The only new physics ‘toys’ I bought for teaching this year were some Go Direct sensors by Vernier. They work directly with an iPad via bluetooth and their cost was fairly reasonable ($59 & $79 for the ones used in this lab) for a small class. For today’s lab the students needed to measure the pressure of a gas as they changed its volume (at constant temperature) and as the temperature changed (with constant volume).
The first set up is very simple, as seen in the photo below, its just a syringe attached to the Go Direct pressure sensor. The syringe actually screws and locks onto the sensor. Students started with 10 ml of air at atmospheric pressure and room temperature in the
syringe and then attached it to the sensor. One student in each group connected their iPad to the sensor via bluetooth and the Graphical Analysis app. They then changed the volume of the gas sample by pushing the plunger in on the syringe and recording the pressure and volume. They also took data at lower pressures by increasing the volume, pulling the syringe out. The volume is easily read off the syringe.
The data came out great. Some students graphed the results by hand, some used the Data Analysis app or the Graphical Analysis app, did a fit to the data and found that pressure did indeed depend on 1/Volume. Solving the ideal gas law for P (pressure), you get P = nRT/V and in this experiment nRT are all constant (n = number of moles, R = ideal gas constant, T = temperature).
Since I only had one pressure sensor the students had to wait and take turns doing the experiment, but it only took about 10 minutes to take the data you see in the graph on the right. I put the next homework assignment on the board and had students work on that until it was their turn to take data.
This worked sooooo much better then when we did this lab in the past using a syringe and balancing books on it, calculating the pressure on the syringe from the weight of the books and then measuring the volume. It just never came out very well so I’m very glad I bought this sensor, it made this lab a lot easier and it actually worked! This is one of the few labs you end up doing in both chemistry and physics class so I should get plenty of use out the pressure sensor.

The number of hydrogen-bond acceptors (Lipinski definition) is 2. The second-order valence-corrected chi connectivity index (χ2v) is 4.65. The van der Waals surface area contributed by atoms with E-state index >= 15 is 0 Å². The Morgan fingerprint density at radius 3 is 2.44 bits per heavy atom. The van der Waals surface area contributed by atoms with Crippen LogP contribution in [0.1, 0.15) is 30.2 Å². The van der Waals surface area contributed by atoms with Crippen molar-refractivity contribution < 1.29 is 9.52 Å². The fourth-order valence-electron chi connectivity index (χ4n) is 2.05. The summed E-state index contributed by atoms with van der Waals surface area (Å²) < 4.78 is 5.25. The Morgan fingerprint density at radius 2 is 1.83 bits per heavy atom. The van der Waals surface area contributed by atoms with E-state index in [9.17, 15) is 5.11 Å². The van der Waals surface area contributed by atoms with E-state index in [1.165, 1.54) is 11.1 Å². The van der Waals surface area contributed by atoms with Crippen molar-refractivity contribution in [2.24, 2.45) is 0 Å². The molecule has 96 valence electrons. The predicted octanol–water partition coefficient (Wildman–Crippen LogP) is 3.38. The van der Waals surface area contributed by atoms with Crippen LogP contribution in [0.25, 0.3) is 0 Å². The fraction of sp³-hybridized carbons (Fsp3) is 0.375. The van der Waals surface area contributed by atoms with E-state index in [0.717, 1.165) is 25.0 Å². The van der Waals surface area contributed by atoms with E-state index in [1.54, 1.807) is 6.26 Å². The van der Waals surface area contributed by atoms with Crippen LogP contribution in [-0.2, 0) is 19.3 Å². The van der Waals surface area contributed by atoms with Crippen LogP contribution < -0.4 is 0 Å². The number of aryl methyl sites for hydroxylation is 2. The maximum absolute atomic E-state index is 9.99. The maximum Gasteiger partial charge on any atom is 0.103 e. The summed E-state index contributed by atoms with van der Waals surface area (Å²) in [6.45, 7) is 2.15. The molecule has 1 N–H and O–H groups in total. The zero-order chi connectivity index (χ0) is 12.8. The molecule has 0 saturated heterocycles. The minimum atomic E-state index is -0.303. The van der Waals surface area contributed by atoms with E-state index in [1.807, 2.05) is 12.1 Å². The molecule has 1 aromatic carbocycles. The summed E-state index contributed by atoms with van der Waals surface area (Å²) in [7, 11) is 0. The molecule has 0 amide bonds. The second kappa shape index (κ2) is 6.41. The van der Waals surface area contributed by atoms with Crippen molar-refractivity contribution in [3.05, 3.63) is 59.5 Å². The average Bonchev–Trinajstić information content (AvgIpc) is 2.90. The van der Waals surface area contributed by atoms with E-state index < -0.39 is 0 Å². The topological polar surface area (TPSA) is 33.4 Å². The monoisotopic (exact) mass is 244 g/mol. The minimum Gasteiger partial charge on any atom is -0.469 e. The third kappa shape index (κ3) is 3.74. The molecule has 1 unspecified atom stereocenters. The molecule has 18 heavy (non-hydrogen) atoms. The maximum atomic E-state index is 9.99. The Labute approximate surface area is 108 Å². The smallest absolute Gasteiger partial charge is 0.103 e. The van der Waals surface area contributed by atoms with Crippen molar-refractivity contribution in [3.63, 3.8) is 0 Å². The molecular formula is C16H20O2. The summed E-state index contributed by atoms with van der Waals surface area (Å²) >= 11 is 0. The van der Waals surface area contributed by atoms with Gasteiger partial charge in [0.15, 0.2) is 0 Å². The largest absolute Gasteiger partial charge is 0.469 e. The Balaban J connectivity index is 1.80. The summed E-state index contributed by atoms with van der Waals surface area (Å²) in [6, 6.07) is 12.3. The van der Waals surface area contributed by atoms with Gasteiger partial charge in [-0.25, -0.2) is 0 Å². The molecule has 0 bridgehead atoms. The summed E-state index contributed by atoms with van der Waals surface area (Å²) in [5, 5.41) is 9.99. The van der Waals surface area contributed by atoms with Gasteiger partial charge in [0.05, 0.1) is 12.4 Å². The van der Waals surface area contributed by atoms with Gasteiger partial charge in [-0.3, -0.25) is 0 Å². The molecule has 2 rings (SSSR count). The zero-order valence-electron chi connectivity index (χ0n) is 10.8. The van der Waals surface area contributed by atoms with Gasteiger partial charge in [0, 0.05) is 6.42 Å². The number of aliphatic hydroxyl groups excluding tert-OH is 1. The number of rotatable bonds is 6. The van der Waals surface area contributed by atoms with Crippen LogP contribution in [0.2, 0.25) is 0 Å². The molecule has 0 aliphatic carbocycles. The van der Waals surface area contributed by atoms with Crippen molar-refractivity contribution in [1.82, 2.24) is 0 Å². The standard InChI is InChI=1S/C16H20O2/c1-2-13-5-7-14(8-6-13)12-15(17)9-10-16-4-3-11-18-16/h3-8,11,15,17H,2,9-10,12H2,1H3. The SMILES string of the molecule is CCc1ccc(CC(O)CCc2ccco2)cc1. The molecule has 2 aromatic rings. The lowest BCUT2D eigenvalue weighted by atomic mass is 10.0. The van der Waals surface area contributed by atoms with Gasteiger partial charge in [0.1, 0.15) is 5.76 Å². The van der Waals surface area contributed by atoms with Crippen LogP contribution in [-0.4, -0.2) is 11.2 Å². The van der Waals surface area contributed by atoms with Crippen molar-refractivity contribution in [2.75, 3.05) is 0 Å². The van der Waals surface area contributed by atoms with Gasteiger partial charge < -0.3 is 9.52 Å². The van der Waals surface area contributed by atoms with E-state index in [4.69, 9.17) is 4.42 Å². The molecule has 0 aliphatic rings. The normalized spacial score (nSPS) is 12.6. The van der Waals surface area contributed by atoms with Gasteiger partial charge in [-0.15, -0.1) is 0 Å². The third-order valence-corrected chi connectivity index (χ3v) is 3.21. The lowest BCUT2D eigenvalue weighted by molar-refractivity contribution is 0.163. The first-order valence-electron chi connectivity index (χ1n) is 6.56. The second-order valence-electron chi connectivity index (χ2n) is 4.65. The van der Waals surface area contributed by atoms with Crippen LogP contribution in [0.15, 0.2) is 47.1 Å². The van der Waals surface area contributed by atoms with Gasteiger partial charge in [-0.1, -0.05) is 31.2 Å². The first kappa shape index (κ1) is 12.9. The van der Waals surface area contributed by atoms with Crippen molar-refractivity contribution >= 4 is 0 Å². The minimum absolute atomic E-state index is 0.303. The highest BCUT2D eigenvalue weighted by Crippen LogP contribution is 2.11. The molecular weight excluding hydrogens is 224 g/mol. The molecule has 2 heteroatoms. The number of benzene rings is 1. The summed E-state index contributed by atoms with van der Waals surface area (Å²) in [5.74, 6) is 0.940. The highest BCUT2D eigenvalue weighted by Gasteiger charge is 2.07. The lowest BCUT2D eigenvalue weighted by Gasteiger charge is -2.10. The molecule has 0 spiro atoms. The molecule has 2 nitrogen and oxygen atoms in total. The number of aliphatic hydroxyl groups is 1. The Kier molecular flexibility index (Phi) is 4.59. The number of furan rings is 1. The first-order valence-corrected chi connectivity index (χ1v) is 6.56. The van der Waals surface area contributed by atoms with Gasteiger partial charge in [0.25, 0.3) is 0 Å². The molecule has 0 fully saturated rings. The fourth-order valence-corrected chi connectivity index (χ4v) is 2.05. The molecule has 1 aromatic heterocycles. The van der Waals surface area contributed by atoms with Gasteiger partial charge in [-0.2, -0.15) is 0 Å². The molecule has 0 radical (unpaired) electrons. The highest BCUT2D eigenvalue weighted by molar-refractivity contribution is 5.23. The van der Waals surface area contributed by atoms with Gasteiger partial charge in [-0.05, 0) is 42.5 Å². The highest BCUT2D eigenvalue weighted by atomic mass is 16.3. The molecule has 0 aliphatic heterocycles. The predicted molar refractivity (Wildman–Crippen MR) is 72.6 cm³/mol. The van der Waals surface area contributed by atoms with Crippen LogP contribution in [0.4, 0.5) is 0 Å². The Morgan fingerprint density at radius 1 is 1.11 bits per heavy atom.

For the second lab, we used two Go Direct sensors, the pressure sensor and a Go Direct temperature sensor. We could have just used a thermometer, but I bought the temperature sensor to use with some other labs we’l be doing in the spring and figured I might as well use it. I’m pretty sure the iPads will only connect to one sensor at a
time so we had one student measuring the pressure and another student measuring the temperature. The pressure sensor came with the stopper and tubing seen in the photo to the left. It fit a flask I had and that became our gas sample for the second experiment. We did this experiment as one big group. The first data point was at room temperature, then we placed the flask in an ice water bath to get a lower temperature data point. Then we put the flask in a warm water bath and a hot water bath for a total of 4 data points. You can see the results in the graph below, pressure depends linearly on the temperature of the gas when the volume is held constant. From the fit you can also see that the y-intercept, b, is pretty much zero, which is what you would expect. Pressure should be zero at T= 0 K, absolute zero.
From the ideal gas law, P = nRT/V, in this experiment n (number of moles) and V, the volume were held constant and we see pressure equals a constant times temperature. I’m very happy with these sensors, this lab was always a chore and now its so easy. I’m going to have the students write up the results of this lab in a formal lab report.
At the end of class I brought out a windbag – basically a 2 meter long thin bag, roughly 6 inches in diameter. I laid it out on the table and asked my students how many breaths they thought it would take for me to blow it up. Most immediately said a LOT of breaths, but one already knew the trick and said I could fill it with one breath – which is the right answer! By holding the end of the bag wide open and having the bag laid out on the table, I had my mouth about a foot from the opening of the bag and blew into it. Blowing into the bag at a distance lowered the pressure around the mouth of the bag causing the air around it to rush into the bag – hence filling it with one breath. I had a box of these bags and each student got to take one home. These were more fun than I expected and a nice demonstration of Bernouilli’s principle.